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The Protest Movement

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  1. The Protest Movement As it relates to the Vietnam War

  2. An Era of Protest • The idea of civil disobedience as a form of protest emerges as successful tactic of African American Civil Rights Movement • Mario Savio leads the first college sit-in at UC Berkeley 12/64 protesting campus policies – 800 demonstrators were arrested

  3. Vietnam War mobilizes youth • -Draft 1965: 5000 a month -> 1967: 50,000 a month • -deferments: college students • -conscientious objectors • -draft dodgers: burning draft cards

  4. Drafts & Deferments • The Draft made all 18+ males eligible • Men could defer based on education or profession • This led to the working-class, poor, and minorities to be more heavily drafted

  5. Ineligible classifications • 1-A –O Conscientious objector for noncombatant service only • 2-S Service deferred – enrolled in college • 2-A Service deferred – civilian occupation • 3-A Service deferred – has children • 4-A Exempt – completed military duty • 4-F Disqualified – physical or mental reasons

  6. RESISTANCE • Some became conscientious objectors • Some refused to register for the draft • Protesters harassed campus ROTC recruiters • As draft went from 5000/mo to 50,000/mo, the draft resisters swelled

  7. SDS: Students for a Democratic Society April 1965: 20,000 protests in DC Teachers start protest at Univ. of Mich. 1967: 100s of thousands protest in NYC + San Fran. (Doves) April 1968: Columbia Univ. students seize 5 buildings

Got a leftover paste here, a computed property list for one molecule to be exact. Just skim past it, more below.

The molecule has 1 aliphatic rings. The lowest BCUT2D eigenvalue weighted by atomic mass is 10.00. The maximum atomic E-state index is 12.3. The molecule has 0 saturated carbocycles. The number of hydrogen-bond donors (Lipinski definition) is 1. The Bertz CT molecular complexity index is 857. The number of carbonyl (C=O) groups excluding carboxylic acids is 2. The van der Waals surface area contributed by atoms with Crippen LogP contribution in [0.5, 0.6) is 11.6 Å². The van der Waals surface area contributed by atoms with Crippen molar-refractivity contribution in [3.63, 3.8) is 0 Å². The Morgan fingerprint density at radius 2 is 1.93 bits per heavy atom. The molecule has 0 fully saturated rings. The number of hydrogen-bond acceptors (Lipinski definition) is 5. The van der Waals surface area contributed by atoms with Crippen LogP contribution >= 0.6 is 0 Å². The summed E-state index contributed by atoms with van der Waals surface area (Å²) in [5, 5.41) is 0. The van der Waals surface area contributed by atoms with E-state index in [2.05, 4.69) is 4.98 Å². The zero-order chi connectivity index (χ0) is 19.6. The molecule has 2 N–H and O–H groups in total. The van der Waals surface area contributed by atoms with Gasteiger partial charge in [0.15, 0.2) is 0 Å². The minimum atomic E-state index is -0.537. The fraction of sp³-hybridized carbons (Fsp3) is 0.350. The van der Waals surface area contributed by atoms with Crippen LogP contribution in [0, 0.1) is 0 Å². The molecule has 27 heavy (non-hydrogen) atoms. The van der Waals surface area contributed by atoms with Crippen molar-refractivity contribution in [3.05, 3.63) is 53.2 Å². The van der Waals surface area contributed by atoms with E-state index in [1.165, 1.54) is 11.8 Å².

8. Who are the protesters? • An amalgam • University students • Free speech movement at Berkeley and other schools • Rooted in Civil Rights Movement • 60’s Youth • Reject parents’ culture • Leave it to Beaver-culture is viewed as: sexist, racist, conformist, restrictive • Poor • Draft rules call up disproportionate numbers of black, Latino, poor white and Native American boys – high school dropouts by far the most likely to serve and die in Vietnam • Vietnam Veterans

  9. -70% of American believe protests are “acts of disloyalty” -Jan 1968: Hawks: 62%, Doves: 22% -March 1968: Hawks: 41%, Doves: 42%

  10. Democratic Convention - 1968 A series of battles between protestors and Chicago police 598 arrests, 119 police injured, 100 police injured

  11. Kent State 1970 -- protests erupt at Kent State: Burn down ROTC building Governor calls in National Guard, students ordered to disperse Protestors throw stones, sticks at soldiers Soldiers open fire -- 4 students killed

  12. Generation gap Their parents: WWII, Great Depression, trust in govt., New Deal Them: nuclear war, Vietnam, affluence, comfortable, rock music, energetic

  13. -Hippies: rejection of conservative values -drug use (LSD) -chaste v. free love, hardworking v. unemployed materialistic v. inward looking, sober v. drugs, homes v. crash pads, sedate v. vibrant

  14. Media’s impact on attitudes • Media becomes increasingly critical after Tet Offensive • Cronkite in ’68: “not closer to victory” • June 1968: Life publishes photos of 242 Americans killed in Vietnam in one week

  15. Implications? • Increased uneasiness in the U.S. • Greater division between “Hawks” and “Doves” • Increasing numbers consider themselves “Doves” • Also fueled growing Conservatism as a reaction to the New Left • Greater political pressure to get out of Vietnam